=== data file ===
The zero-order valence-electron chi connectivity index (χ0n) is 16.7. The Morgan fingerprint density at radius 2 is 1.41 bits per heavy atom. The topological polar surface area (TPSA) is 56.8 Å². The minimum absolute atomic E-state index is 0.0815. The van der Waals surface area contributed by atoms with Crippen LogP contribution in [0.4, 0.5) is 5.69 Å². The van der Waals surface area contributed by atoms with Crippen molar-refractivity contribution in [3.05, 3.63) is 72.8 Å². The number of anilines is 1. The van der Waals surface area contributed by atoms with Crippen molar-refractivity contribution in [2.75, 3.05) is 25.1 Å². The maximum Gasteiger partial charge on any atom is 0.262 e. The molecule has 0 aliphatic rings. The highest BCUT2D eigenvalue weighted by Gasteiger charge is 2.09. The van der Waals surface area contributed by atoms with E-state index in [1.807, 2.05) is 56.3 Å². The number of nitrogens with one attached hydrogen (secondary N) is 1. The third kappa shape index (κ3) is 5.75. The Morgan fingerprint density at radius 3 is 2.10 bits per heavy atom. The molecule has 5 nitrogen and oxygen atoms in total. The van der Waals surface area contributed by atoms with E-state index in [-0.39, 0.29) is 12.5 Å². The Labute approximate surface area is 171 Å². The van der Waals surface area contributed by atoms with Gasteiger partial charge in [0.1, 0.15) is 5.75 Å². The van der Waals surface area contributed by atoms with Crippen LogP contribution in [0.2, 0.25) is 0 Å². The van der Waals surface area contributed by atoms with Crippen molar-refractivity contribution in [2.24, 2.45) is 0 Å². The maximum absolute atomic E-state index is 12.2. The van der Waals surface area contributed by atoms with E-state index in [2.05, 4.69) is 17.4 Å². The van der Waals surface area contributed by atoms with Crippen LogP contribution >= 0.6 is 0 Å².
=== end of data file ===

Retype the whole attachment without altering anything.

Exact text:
The zero-order valence-electron chi connectivity index (χ0n) is 16.7. The Morgan fingerprint density at radius 2 is 1.41 bits per heavy atom. The topological polar surface area (TPSA) is 56.8 Å². The minimum absolute atomic E-state index is 0.0815. The van der Waals surface area contributed by atoms with Crippen LogP contribution in [0.4, 0.5) is 5.69 Å². The van der Waals surface area contributed by atoms with Crippen molar-refractivity contribution in [3.05, 3.63) is 72.8 Å². The number of anilines is 1. The van der Waals surface area contributed by atoms with Crippen molar-refractivity contribution in [2.75, 3.05) is 25.1 Å². The maximum Gasteiger partial charge on any atom is 0.262 e. The molecule has 0 aliphatic rings. The highest BCUT2D eigenvalue weighted by Gasteiger charge is 2.09. The van der Waals surface area contributed by atoms with E-state index in [1.807, 2.05) is 56.3 Å². The number of nitrogens with one attached hydrogen (secondary N) is 1. The third kappa shape index (κ3) is 5.75. The Morgan fingerprint density at radius 3 is 2.10 bits per heavy atom. The molecule has 5 nitrogen and oxygen atoms in total. The van der Waals surface area contributed by atoms with E-state index in [-0.39, 0.29) is 12.5 Å². The Labute approximate surface area is 171 Å². The van der Waals surface area contributed by atoms with Gasteiger partial charge in [0.1, 0.15) is 5.75 Å². The van der Waals surface area contributed by atoms with Crippen LogP contribution in [0.2, 0.25) is 0 Å². The van der Waals surface area contributed by atoms with Crippen molar-refractivity contribution in [2.24, 2.45) is 0 Å². The maximum absolute atomic E-state index is 12.2. The van der Waals surface area contributed by atoms with E-state index in [2.05, 4.69) is 17.4 Å². The van der Waals surface area contributed by atoms with Crippen LogP contribution >= 0.6 is 0 Å².